I changed tack. “There’s a lot of literature about the roles that private law, including insurance firms, mediators and arbitrators, would play — start by reading Bob Murphy’s Chaos Theory…” 

He interrupted me: “See, I knew you couldn’t answer this question. Libertarians can never answer this question. I ask this question and they start…”

Replying?

I said perhaps two more times: “Read Bob Murphy’s Chaos Theory. Read anything by Murray Rothbard. Read my A Century of Anarchy…” 

By that time, our aspiring amateur butcher was repeating, over and over, that I and libertarians more broadly “had no answer.” I repeated once more the aforementioned authors and titles, and let him know that those were only a handful; as if the whole of an intellectual body of thought was suddenly confronted by an unanswerable question in 2021. With a few wry smiles and winks from my colleagues and the conference having ended, I excused myself. 

And heading down to the bar for a celebratory drink–it was a great conference–I thought to myself: “If that is the depth of common understanding, and the full extent of their imagination: how is any of the morass the world is descending into surprising?”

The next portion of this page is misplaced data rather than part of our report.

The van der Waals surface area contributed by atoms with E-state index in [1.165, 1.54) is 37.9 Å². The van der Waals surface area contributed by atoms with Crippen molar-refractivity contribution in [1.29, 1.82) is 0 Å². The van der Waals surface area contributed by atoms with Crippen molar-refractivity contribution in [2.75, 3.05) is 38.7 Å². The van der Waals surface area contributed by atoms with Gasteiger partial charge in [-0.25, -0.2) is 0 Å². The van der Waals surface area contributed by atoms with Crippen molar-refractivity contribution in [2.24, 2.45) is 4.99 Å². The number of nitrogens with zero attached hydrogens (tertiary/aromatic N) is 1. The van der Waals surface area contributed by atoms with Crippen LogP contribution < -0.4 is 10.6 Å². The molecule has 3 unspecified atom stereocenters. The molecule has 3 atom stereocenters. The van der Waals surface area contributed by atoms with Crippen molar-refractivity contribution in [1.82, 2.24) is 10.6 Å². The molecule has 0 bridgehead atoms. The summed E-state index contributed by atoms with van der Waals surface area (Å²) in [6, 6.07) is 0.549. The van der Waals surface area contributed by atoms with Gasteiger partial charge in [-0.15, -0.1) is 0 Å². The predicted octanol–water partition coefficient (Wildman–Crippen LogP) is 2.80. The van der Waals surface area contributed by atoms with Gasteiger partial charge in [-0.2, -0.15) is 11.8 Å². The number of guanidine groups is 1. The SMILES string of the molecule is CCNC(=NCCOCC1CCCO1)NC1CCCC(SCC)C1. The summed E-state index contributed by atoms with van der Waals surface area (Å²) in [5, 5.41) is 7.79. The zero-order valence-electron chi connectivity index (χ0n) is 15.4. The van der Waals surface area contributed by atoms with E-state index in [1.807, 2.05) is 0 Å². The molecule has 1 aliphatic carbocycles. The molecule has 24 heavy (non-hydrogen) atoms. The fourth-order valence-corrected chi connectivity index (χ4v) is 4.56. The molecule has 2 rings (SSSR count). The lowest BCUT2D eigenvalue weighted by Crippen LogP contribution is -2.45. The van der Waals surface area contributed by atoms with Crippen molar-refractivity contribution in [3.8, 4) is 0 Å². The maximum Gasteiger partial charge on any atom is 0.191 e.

6:35 pm CDT.

Peter C. Earle

Peter C. Earle

Peter C. Earle is an economist who joined AIER in 2018. Prior to that he spent over 20 years as a trader and analyst at a number of securities firms and hedge funds in the New York metropolitan area. His research focuses on financial markets, monetary policy, and problems in economic measurement. He has been quoted by the Wall Street Journal, Bloomberg, Reuters, CNBC, Grant’s Interest Rate Observer, NPR, and in numerous other media outlets and publications. Pete holds an MA in Applied Economics from American University, an MBA (Finance), and a BS in Engineering from the United States Military Academy at West Point.

Selected Publications

“General Institutional Considerations of Blockchain and Emerging Applications” Co-Authored with David M. Waugh in The Emerald Handbook on Cryptoassets: Investment Opportunities and Challenges (forthcoming), edited by Baker, Benedetti, Nikbakht, and Smith (2022)

“Operation Warp Speed” Co-authored with Edwar Escalante in Pandemics and Liberty, edited by Raymond J. March and Ryan M. Yonk (2022)

“A Virtual Weimar: Hyperinflation in Diablo III” in The Invisible Hand in Virtual Worlds: The Economic Order of Video Games, edited by Matthew McCaffrey (2021)

“The Fickle Science of Lockdowns” Co-authored with Phillip W. Magness, Wall Street Journal (December 2021)

“How Does a Well-Functioning Gold Standard Function?” Co-authored with William J. Luther, SSRN (November 2021)

“Populist Prophets, Public Prophets: Pied Pipers of Lucre, Then and Now” in Financial History (Summer 2021)

“Boston’s Forgotten Lockdowns” in The American Conservative (November 2020)

“Private Governance and Rules for a Flat World” in Creighton Journal of Interdisciplinary Leadership (June 2019)

“’Federal Jobs Guarantee’ Idea Is Costly, Misguided, And Increasingly Popular With Democrats” in Investor’s Business Daily (December 2018)

Books by Peter C. Earle